The Boulder Housing Coalition provides a valuable community enhancing affordable housing alternative to Boulder County, that’s why the County Commissioners have chosen to support the development of their third cooperative with a $40,000 grant.
I love living in a house where everyone contributes their talents, energy, and support — many hands make light and lighthearted work! Long and short-term visions come together, through collaboration, frustration, challenges, and love. It is a beautiful struggle. If my co-op were gone, my life would be less rich, more lonely and self-indulgent, less meaningful and less about giving. If Chrysalis were not in Boulder, our neighbors would not see that sharing our strengths and vulnerabilities with others can be more fulfilling than relying solely on oneself.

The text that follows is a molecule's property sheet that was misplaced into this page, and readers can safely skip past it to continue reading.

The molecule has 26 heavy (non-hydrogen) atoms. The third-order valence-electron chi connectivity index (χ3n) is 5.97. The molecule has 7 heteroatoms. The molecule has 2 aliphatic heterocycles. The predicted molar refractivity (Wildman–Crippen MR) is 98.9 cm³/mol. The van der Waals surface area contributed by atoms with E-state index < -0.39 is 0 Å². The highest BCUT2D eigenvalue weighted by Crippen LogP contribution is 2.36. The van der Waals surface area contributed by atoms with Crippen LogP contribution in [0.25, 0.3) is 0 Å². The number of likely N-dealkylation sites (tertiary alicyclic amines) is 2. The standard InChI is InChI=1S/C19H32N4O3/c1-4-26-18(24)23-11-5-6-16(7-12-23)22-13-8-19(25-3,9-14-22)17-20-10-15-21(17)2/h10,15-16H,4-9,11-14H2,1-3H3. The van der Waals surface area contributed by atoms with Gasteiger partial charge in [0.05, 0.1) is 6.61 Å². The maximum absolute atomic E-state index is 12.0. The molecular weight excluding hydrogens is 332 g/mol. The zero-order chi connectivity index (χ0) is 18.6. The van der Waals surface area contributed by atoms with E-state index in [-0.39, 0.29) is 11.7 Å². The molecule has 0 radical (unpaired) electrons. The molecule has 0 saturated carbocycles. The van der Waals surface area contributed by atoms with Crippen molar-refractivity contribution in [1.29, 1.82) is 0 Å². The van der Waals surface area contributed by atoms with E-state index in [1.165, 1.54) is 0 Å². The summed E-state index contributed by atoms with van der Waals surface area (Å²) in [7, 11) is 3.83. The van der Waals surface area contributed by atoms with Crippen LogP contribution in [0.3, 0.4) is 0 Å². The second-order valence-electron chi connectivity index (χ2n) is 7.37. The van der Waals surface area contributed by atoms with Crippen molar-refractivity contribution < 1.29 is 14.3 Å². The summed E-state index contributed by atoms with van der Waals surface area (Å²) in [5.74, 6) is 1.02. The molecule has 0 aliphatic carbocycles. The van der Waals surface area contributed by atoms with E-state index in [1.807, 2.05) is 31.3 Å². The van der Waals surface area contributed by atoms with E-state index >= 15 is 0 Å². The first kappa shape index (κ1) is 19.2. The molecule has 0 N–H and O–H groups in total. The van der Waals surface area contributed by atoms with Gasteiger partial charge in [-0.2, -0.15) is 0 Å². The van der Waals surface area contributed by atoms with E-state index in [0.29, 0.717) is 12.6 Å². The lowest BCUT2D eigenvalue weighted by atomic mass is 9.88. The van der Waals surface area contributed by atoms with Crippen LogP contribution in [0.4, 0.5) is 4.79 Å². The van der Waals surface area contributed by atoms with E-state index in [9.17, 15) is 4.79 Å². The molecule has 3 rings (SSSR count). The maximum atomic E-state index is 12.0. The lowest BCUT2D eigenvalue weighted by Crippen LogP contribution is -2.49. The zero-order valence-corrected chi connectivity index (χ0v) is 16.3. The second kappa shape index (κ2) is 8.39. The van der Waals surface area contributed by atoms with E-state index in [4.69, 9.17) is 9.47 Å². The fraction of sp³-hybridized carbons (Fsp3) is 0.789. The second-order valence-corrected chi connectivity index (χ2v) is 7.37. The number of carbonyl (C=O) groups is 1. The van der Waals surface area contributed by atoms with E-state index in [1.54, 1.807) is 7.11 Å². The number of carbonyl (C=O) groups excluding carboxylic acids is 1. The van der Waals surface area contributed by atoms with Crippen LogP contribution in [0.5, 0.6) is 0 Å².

The co-op system in Boulder is truly an asset to the residents it serves, as well as the greater Boulder community. It has enabled me to live near my work at Boulder Community Hospital and have access to many local resources in an area where I could not afford to own a home. BHC has provided me with the opportunity to engage in projects such as Flatirons Neighborhood Farm, which build community within our larger neighborhood. It is evident that cooperative housing in Boulder is cultivating strong leaders, community activists and critical-thinkers. Co-op residents are experienced communicators, problem-solvers and peace-makers. I can envision the positive, lasting results of creating more opportunities for affordable, cooperative housing in Boulder.
As a member of Chrysalis housing cooperative from 2004 to 2007, I learned the value of sharing my life with a diverse group of people and I became a vibrant part of my local community… Now I conduct social science research at Yale University with a team of four sociologists. The four of us are writing a book on contemporary race relations in the United States. Every day while writing the book, I use the skills that I learned at Chrysalis to create and maintain a wonderful and productive research team